Making the commitment to get physically fit is challenging in itself. Once that hurdle is overcome, very few people know where to go from there. To the novice exerciser, a gym full of complex equipment, heavy weights, and bodybuilders can be quite intimidating. Thankfully, personal trainers are available to guide you in the right direction. Here are a few things to look for before working with a personal trainer.
A vast majority of personal trainers have committed to their careers out of sheer passion for personal fitness. Their desire to remain fit, active, and healthy is passed on to their clients. From your first introduction, you should be able to identify how much your personal trainer loves what they do. It is their passion that will trickle down to you, motivating you to push through those sessions where you feel you don’t have anything left to give.
Understands Their Job
The technical definition of a personal trainer is “a fitness professional possessing the knowledge, skills, and abilities for safe and effective exercise and fitness program design, instruction, and assistance for the purpose of reaching personal health and fitness goals”. That is a lot to take in but the essence of the role is- passion isn’t enough to be successful. Your personal trainer must know what they’re doing and have the ability to teach it properly.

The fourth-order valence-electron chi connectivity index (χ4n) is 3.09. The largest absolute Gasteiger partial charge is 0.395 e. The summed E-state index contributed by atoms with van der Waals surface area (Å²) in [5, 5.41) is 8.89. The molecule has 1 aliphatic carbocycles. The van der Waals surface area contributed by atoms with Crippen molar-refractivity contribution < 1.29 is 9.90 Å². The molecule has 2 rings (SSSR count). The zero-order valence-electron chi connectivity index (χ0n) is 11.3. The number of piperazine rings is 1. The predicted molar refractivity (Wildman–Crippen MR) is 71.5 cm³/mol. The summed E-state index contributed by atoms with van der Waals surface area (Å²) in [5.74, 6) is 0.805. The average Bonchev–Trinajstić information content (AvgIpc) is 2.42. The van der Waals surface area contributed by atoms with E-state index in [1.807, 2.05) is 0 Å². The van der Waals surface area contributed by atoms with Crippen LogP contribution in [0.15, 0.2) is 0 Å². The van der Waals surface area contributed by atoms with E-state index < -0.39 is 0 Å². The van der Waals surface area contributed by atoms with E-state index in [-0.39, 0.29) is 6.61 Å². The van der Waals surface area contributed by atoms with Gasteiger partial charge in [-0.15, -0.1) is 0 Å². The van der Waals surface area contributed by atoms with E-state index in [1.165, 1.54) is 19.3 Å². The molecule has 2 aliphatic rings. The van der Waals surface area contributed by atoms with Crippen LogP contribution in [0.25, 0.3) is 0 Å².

To be effective, their knowledge must expand much farther than knowing the name of every machine in the gym. A qualified trainer is well versed in human anatomy, nutrition, and the science of exercise. They should be able to customize each workout experience to the needs and skill level of the individual or group they’re working with at the time.
Take the Proper Steps
No trainer should take on a new client and immediately jump into a workout regimen. After an initial consultation, the first thing to look for is a preliminary assessment. This screening will allow the professional to determine the client’s strengths and weaknesses while simultaneously creating an action plan. Certain risk factors such as obesity, injuries, or diabetes will also be taken into consideration. Varying upon the client’s medical history, the trainer may also need to obtain permission from the client’s primary physician to proceed with certain workout routines.
Next, the personal trainer will ask questions surrounding the client’s daily habits. Food they normally eat, current exercise routine (if any), and even the current place of employment are all vital pieces of information. The personal trainer is more than just a workout partner or drill sergeant, it is their job to assist their clients in improving their entire lifestyle.
The final role of a personal trainer is to play hardball. Some people set overly ambitious weight loss goals and it is up to the trainer to say “no” from time to time. Results will never happen overnight. While a good trainer will never let you “quit”, they will always encourage their client to listen to their body. Reserving ample time to rest and recover is of utmost importance. Pushing the body past its limits will lead to injury or other counterproductive complications. With a proper assessment, as well as adhering to the suggested nutritional and fitness routine, you and your trainer will have a healthy, long-lasting relationship full of wonderful results.